Support for the "two-state solution" is the pious cover invoked by senators and members of Congress whenever they are asked to support Palestinian rights. Our politicians talk about two states even though Israel's Prime Minister Benjamin Netanyahu has long spoken of "less than a state" to describe his vision of a future for Palestinians who demand equal rights in their ancestral land.

Now, with Netanyahu promising to annex a third of the West Bank Palestinian territory, illegally occupied by Israel since 1967, we are at the end of the zombie two-state myth. The choice for Israel and for its U.S. supporters is now clear: an apartheid Jewish-supremacist nation with millions of Indigenous people denied self-determination, freedom of movement, equal justice and other basic human rights — or the alternative, two peoples with equal rights living together in one state.

Many Jews will regard the latter as failure of the utopian Zionist dream of creating an exclusively Jewish nation state in a land inhabited by others.

The Jewish writer Peter Beinart, once a loyal two-state liberal Zionist, recently horrified supporters of Israel with his articles in the New York Times and Jewish Currents confessing that he no longer believes in a Jewish state. For that, some Jews are calling him a traitor.

Beinart's sin seems to be letting his humanity override his liberal Zionist instincts. He has now declared his belief in a single, binational state with equal rights for all, explaining in the New York Times: "I knew Israel was wrong to deny Palestinians in the West Bank citizenship, due process, free movement and the right to vote in the country in which they lived. But the dream of a two-state solution that would give Palestinians a country of their own let me hope that I could remain a liberal and a supporter of Jewish statehood at the same time."

Beinart and many others have seen that hope extinguished by Israel's relentless building of Jewish-only settler colonies on Palestinian lands throughout the West Bank territory that Israel has occupied for 53 years, in violation of existing international law. Israel's formal annexation that is planned would leave only noncontiguous enclaves for Palestinians to inhabit in their ancestral lands, erasing all hope for a viable, independent state of their own.

"It's time," Beinart concluded, "to abandon the traditional two-state solution and embrace the goal of equal rights for Jews and Palestinians. It's time to imagine a Jewish home that is not a Jewish state."

Palestinians have been imagining such a state for a long time.

In his latest book, "The Hundred Years' War on Palestine," Columbia University historian Rashid Khalidi reframes the long struggle for control of Palestine as a colonial war on the Indigenous population that has rationally resisted displacement by Zionist settlers for more than a century.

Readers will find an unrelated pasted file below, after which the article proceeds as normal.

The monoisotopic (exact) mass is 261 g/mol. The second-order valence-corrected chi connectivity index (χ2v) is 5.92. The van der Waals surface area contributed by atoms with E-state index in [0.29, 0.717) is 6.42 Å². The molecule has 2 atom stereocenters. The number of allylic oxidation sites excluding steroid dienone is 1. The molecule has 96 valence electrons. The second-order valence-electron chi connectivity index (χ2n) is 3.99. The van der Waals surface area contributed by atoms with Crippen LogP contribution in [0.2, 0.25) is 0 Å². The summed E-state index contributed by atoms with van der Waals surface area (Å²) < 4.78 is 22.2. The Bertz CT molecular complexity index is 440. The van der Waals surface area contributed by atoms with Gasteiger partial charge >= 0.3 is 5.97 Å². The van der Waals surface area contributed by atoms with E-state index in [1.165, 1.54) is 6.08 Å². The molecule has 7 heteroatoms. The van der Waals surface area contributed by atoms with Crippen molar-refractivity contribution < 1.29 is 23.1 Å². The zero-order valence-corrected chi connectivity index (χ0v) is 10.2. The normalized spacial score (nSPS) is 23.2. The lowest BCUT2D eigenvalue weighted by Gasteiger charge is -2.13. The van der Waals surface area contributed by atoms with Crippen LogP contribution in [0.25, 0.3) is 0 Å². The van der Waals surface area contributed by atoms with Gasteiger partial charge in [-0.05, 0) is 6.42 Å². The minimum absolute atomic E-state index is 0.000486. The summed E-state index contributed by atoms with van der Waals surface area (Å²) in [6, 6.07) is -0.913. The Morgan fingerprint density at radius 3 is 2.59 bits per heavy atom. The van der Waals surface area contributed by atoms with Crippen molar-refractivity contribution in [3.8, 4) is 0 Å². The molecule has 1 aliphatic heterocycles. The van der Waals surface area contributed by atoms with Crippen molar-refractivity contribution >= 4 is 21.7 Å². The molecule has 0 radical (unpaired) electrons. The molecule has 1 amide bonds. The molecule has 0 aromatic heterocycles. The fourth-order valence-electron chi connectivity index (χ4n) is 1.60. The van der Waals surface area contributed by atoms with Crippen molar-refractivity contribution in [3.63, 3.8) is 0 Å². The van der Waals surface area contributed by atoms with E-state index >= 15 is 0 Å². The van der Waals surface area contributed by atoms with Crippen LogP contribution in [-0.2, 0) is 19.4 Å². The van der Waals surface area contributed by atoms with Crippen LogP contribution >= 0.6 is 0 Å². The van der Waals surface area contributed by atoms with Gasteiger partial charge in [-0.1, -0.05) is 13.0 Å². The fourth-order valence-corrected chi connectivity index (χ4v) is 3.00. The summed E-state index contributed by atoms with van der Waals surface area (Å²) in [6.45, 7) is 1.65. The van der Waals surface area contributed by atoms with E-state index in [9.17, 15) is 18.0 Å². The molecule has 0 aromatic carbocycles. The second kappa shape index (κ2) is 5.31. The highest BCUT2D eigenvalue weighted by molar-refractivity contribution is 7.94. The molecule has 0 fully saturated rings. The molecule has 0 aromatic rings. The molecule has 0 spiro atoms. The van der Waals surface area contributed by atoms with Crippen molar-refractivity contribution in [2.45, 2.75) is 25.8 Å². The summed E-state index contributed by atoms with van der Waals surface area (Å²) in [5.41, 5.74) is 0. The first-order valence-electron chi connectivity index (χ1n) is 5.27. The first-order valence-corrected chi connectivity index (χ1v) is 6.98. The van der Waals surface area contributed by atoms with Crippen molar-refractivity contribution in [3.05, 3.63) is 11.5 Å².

"With the establishment of Israel" Khalidi writes, "Zionism did succeed in fashioning a potent national movement and a thriving new people in Palestine." But, despite a campaign of Zionist terror and the ethnic cleansing of 750,000 Palestinians, the Zionist movement "could not fully supplant the country's original population, which is what would have been necessary for the ultimate triumph of Zionism."

The fundamental colonial nature of Israel in Palestine must be acknowledged, Khalidi writes, but "there are now two peoples in Palestine, irrespective of how they came into being, and the conflict between them cannot be resolved as long as the national existence of each is denied by the other. Their mutual acceptance can only be based on complete equality of rights, including national rights, notwithstanding the crucial historical difficulties between the two. There is no other possible sustainable solution, barring the unthinkable notion of one people's extermination or expulsion by the other."

In general, Americans have not viewed Israel as a domineering colonial power. And considering our own colonial history, some Americans think we have no right to criticize Israel. No matter that U.S. taxpayers provide at least $4 billion a year to support Israel, a prosperous country that is the largest recipient of our foreign aid.

Our representatives in Congress refuse to put conditions on this aid for Israel's behavior, be it annexing occupied land or imprisoning Palestinian children. They justify unqualified support for Israel by saying it is the "only democracy in the Middle East." It is, however, a country that does not provide equality to all its people. Israel grants full rights only to a specific ethno-religious group, and it denies all rights to millions of other people under its control. That is not the kind of democracy embedded in the U.S. Constitution. That is apartheid.

As Israel prepares to formally annex the most fertile, most water-rich third of the Palestinian West Bank, will America continue to enable Israeli apartheid and the Hundred Years' War on Palestine? Or will we help birth a true democracy based on equal rights? That is our choice.

Mary Christine Bader is a writer in Wayzata.